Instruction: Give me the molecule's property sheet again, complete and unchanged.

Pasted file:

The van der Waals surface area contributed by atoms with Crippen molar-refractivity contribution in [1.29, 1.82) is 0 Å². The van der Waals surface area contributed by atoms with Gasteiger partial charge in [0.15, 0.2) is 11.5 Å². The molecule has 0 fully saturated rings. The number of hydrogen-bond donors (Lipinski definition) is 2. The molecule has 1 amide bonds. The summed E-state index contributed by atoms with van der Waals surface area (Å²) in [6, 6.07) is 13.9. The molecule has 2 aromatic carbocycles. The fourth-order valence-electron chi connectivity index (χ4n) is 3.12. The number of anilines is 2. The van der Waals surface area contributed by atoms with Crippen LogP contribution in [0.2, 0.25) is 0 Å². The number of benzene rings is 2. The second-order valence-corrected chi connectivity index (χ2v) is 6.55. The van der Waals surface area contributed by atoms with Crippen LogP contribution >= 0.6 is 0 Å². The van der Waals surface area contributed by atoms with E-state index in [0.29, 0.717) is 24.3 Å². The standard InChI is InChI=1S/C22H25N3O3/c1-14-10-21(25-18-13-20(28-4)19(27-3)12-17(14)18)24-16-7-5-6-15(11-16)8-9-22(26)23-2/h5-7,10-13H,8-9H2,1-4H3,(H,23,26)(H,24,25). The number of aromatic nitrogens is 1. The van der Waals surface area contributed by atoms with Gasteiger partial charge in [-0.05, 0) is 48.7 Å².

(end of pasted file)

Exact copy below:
The van der Waals surface area contributed by atoms with Crippen molar-refractivity contribution in [1.29, 1.82) is 0 Å². The van der Waals surface area contributed by atoms with Gasteiger partial charge in [0.15, 0.2) is 11.5 Å². The molecule has 0 fully saturated rings. The number of hydrogen-bond donors (Lipinski definition) is 2. The molecule has 1 amide bonds. The summed E-state index contributed by atoms with van der Waals surface area (Å²) in [6, 6.07) is 13.9. The molecule has 2 aromatic carbocycles. The fourth-order valence-electron chi connectivity index (χ4n) is 3.12. The number of anilines is 2. The van der Waals surface area contributed by atoms with Crippen LogP contribution in [0.2, 0.25) is 0 Å². The number of benzene rings is 2. The second-order valence-corrected chi connectivity index (χ2v) is 6.55. The van der Waals surface area contributed by atoms with Crippen LogP contribution >= 0.6 is 0 Å². The van der Waals surface area contributed by atoms with E-state index in [0.29, 0.717) is 24.3 Å². The standard InChI is InChI=1S/C22H25N3O3/c1-14-10-21(25-18-13-20(28-4)19(27-3)12-17(14)18)24-16-7-5-6-15(11-16)8-9-22(26)23-2/h5-7,10-13H,8-9H2,1-4H3,(H,23,26)(H,24,25). The number of aromatic nitrogens is 1. The van der Waals surface area contributed by atoms with Gasteiger partial charge in [-0.05, 0) is 48.7 Å².